Willis Carrier invented the first room air conditioner in 1926; and since then, the basic design hasn’t changed significantly. The machines suck warm air from a room, a refrigerant cools the air, which is then blown back into the room. “Air-conditioning is a very power-hungry operation,” says Sorin Grama, cofounder and CEO of Transaera, which is developing a low-cost, energy-efficient AC. “The second law of thermodynamics is that heat flows from a hot body to a cold body. To go against the laws of nature consumes a lot of energy, which puts a lot of strain on the power grid.”

All this energy consumption is wreaking havoc on the climate. Cooling systems currently account for approximately 10% of global electricity usage, and over the next three decades, air-conditioning will generate more than 132 gigatons of carbon emissions.

When you break down the climate impact of the AC, 80% of their greenhouse gas emissions comes from the energy they consume, and 20% comes from refrigerants, according to Iain Campbell, a senior fellow at RMI, which focuses on reducing the world’s energy consumption. These refrigerants contain greenhouse gases, such as hydrofluorocarbons (HFCs), which are thousands of times worse for the environment than carbon dioxide.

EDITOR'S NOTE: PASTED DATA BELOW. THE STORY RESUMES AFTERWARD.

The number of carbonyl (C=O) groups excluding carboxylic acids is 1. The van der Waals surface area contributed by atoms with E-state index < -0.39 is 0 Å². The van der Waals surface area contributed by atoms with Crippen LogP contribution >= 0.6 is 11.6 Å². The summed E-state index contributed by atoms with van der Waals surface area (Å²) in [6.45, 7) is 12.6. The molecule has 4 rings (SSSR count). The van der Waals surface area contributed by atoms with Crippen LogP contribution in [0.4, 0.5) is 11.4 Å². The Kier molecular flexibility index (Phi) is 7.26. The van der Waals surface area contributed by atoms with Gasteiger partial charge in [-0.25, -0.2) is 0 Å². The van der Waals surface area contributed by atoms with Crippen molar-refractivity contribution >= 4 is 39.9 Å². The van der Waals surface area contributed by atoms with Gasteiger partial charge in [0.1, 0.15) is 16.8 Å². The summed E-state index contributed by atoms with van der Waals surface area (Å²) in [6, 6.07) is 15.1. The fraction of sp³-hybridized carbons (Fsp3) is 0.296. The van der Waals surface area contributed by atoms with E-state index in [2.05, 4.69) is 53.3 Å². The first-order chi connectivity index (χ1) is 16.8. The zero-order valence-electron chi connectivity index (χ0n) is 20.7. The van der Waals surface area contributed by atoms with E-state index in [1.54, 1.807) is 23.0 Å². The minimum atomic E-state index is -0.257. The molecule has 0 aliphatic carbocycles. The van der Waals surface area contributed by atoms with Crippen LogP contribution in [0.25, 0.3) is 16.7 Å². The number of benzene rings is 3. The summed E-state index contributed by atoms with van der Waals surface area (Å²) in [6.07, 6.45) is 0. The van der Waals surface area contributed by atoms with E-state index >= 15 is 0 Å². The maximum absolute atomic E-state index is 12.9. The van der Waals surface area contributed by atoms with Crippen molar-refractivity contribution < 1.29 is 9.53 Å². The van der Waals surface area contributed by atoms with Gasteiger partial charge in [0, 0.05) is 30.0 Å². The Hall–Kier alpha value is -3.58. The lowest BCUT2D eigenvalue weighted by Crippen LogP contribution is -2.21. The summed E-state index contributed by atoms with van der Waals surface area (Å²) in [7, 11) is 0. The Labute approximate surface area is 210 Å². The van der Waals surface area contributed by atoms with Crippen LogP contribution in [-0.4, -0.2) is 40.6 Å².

Five years ago, the United States and other countries promised to slash the use of HFCs—which are used in all kinds of cooling products, including refrigerators—by more than 80% over the following three decades. As a result, scientists are working to develop refrigerants that contain less greenhouse gases: Today, brands can use refrigerants like R32, which use significantly less HFCs, or refrigerants that use another chemical called hydrofluoroolefins, which have less impact on global warming.

But just because more sustainable refrigerants exist doesn’t mean the industry will adopt them. That’s where the start-ups come in. In addition to making the air conditioners themselves more sustainable, they’re focused on creating more nimble supply chains, “so we can swap in better and better refrigerants as they come to market,” says Muhammad Saigol, cofounder of July, which launched in 2020.